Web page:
Soviet Census (1959)

The Soviet Census conducted in January 1959 was the first post-World War II census held in the Soviet Union.[1]


For a decade after World War II, there were no new population statistics released by the Soviet Union,[2] and a proposal for a new Soviet census for 1949 was rejected by Soviet leader Joseph Stalin.[3] During this time, most Western experts estimated that the population of the Soviet Union was between 215 and 220 million people, but in June 1956 (after Stalin's death), the Soviet government announced that the country's population at that point was only 200,200,000.[2]


The new census announced the Soviet Union's population to be 208,826,650,[4] an increase of almost forty million from the results of the last (disputed) census from 1939.[5] A majority of this population increase was due to the Soviet territorial expansion of the 1939-1945 time period, rather than due to natural population growth.[6] The deficit of men to women in the total Soviet population massively increased between 1939 and 1959, perhaps at least in part due to World War II.[6] The Soviet Union acquired some additional territories (after its 1939 census) in 1939–1945 in what is now Ukraine, Belarus, Moldova, the Baltic republics, Karelia, Tuva, and Kaliningrad Oblast. The Soviet Union was just 33% urban in 1939, but urbanized rapidly to become almost half (48%) urban in 1959.[7]

The 1959 Soviet Union census reported populations in 126 nationality (ethnic group) categories, in comparison to only 97 categories in the 1939 census.[8][9] Ethnic Russians still made up a majority of the Soviet population in 1959,[4] but their percentage was smaller than in 1939 (again, partly due to the acquisition of mainly non-Russian territories in 1939–1945).[5] Despite the acquisition of additional territories between these censuses, the Soviet Jewish population in 1959 (almost 2.3 million) was only about 75% of what it was in 1939, at least in large part due to the Holocaust.[4][5][10] The populations of the Baltic Soviet Socialist Republics (which were heavily affected by World War II) did not change much between 1939[11] and 1959, with Lithuania actually experiencing a population decline during this time period.[6] During the same time, the population of the Russian SFSR (which was heavily affected by World War II) increased by less than ten percent.[6] The population increase in Ukraine and Byelorussia between 1939 and 1959 was completely or almost completely due to the Soviet territorial expansions of 1939-1940.[6] Without these territorial expansions, Ukraine's population would have only barely increased and Belarus's population would have actually decreased between 1939 and 1959.[6] The Central Asian and Caucasian Soviet Socialist Republics experienced large population increases between 1939 and 1959 despite the fact that they did not acquire any new territories during this time period.[6]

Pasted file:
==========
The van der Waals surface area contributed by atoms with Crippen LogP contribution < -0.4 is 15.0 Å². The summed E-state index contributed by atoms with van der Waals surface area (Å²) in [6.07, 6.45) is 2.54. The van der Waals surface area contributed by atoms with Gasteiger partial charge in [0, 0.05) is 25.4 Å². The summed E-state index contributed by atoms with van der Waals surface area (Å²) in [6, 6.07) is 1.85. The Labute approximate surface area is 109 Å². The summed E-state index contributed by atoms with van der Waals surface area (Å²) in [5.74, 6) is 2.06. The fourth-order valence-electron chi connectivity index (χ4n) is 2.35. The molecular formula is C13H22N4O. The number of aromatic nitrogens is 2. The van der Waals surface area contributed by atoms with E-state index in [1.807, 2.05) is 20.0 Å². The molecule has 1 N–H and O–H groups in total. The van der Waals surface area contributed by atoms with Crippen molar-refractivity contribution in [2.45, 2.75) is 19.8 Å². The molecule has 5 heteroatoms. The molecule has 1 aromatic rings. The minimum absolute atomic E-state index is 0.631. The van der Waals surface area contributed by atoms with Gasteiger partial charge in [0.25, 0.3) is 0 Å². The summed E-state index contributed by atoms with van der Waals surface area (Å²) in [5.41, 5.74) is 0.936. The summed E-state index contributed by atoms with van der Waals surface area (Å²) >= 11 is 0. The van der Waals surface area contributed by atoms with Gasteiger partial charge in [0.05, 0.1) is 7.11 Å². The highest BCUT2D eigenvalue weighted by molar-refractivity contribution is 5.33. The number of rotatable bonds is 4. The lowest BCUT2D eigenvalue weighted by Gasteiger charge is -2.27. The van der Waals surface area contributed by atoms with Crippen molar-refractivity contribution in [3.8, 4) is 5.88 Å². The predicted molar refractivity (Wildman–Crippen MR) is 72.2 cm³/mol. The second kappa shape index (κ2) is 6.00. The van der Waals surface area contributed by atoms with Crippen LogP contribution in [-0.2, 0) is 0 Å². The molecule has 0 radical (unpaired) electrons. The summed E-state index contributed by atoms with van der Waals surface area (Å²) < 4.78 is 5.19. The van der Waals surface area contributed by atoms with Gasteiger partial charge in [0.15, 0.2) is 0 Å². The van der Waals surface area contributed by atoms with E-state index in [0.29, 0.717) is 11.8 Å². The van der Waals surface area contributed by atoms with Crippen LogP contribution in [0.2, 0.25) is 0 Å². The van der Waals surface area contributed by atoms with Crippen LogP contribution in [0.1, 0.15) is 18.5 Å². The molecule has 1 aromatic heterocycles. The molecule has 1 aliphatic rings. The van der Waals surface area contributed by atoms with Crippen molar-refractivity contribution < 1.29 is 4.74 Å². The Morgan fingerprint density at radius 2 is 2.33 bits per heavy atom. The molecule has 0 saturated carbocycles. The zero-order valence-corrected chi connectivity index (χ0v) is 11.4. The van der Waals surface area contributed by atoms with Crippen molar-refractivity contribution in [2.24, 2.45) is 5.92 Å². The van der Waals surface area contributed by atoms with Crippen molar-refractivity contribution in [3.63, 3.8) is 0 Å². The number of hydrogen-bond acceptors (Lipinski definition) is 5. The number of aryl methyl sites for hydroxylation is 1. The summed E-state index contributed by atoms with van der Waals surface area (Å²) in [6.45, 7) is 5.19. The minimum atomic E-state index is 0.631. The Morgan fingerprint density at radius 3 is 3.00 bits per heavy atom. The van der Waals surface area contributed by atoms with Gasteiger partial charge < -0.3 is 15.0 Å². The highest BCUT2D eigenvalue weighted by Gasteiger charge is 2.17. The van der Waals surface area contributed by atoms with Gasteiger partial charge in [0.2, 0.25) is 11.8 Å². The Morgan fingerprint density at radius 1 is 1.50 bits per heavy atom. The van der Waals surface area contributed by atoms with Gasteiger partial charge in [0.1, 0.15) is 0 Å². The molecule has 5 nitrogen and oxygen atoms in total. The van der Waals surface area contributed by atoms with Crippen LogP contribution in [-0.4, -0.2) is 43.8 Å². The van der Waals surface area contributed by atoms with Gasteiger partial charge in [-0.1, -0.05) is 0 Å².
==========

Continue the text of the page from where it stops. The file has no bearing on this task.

City ranking

Ethnic groups


  1. ^ "Russ Announce Plan for a Census in 1959". The Milwaukee Journal. Moscow, USSR (now Moscow, Russia). February 8, 1957. p. 34. Retrieved July 1, 2013.
  2. ^ a b "Soviet Union's Population Announced As 200,200,000". Toledo Blade. Moscow, USSR (now Moscow, Russia). June 8, 1956. p. 14. Retrieved July 1, 2013.
  3. ^ Tolts, Mark. "The Failure of Demographic Statistics: A Soviet Response to Population Troubles | Mark Tolts". Academia.edu. Retrieved 2013-06-14. Cite journal requires |journal=
  4. ^ a b c "Демоскоп Weekly - Приложение. Справочник статистических показателей". Demoscope.ru. Retrieved 2013-06-14.
  5. ^ a b c "Демоскоп Weekly - Приложение. Справочник статистических показателей". Demoscope.ru. Retrieved 2013-06-14.
  6. ^ a b c d e f g Selegen, Galina (July 1960). "The First Report on the Recent Population Census in the Soviet Union" (PDF). Population Studies. London, England, United Kingdom: Population Investigation Committee. 14 (1): 17–27. doi:10.1080/00324728.1960.10406037. Retrieved July 1, 2013.
  7. ^ Wädekin, Karl‐Eugen (October 1966). "INTERNAL MIGRATION AND THE FLIGHT FROM THE LAND IN THE USSR, 1939-1959". Soviet Studies. Glasgow, Scotland, United Kingdom: University of Glasgow. 18 (2): 131–152. doi:10.1080/09668136608410523. JSTOR 149517.
  8. ^ "Демоскоп Weekly - Приложение. Справочник статистических показателей". Demoscope.ru. 2007-05-27. Retrieved 2013-06-14.
  9. ^ The nationality categories reported in the census were based on a recoding from verbatim responses to a question on nationality. Census respondents were not provided with a list to choose from. Instead they simply were asked what is their nationality, as an open-ended question. See Brian D. Silver, "The Ethnic and Language Dimensions in Russian and Soviet Censuses," pp. 70-97 in Research Guide to Russian and Soviet Censuses, Ralph S. Clem, Ed., Cornell University Press, Ithaca, NY, 1986, pp. 70-97.
  10. ^ "Russia (Former USSR): Virtual Jewish History Tour". Jewishvirtuallibrary.org. 1917-03-16. Retrieved 2013-07-14.
  11. ^ "OSS Report on Wartime Population Changes in the Baltic [1939–1944]". Lituanus.org. Retrieved 2013-06-14.

This page was last updated at 2021-03-26 10:33, update this pageView original page

All information on this site, including but not limited to text, pictures, etc., are reproduced on Wikipedia (wikipedia.org), following the . Creative Commons Attribution-ShareAlike License


If the math, chemistry, physics and other formulas on this page are not displayed correctly, please useFirefox or Safari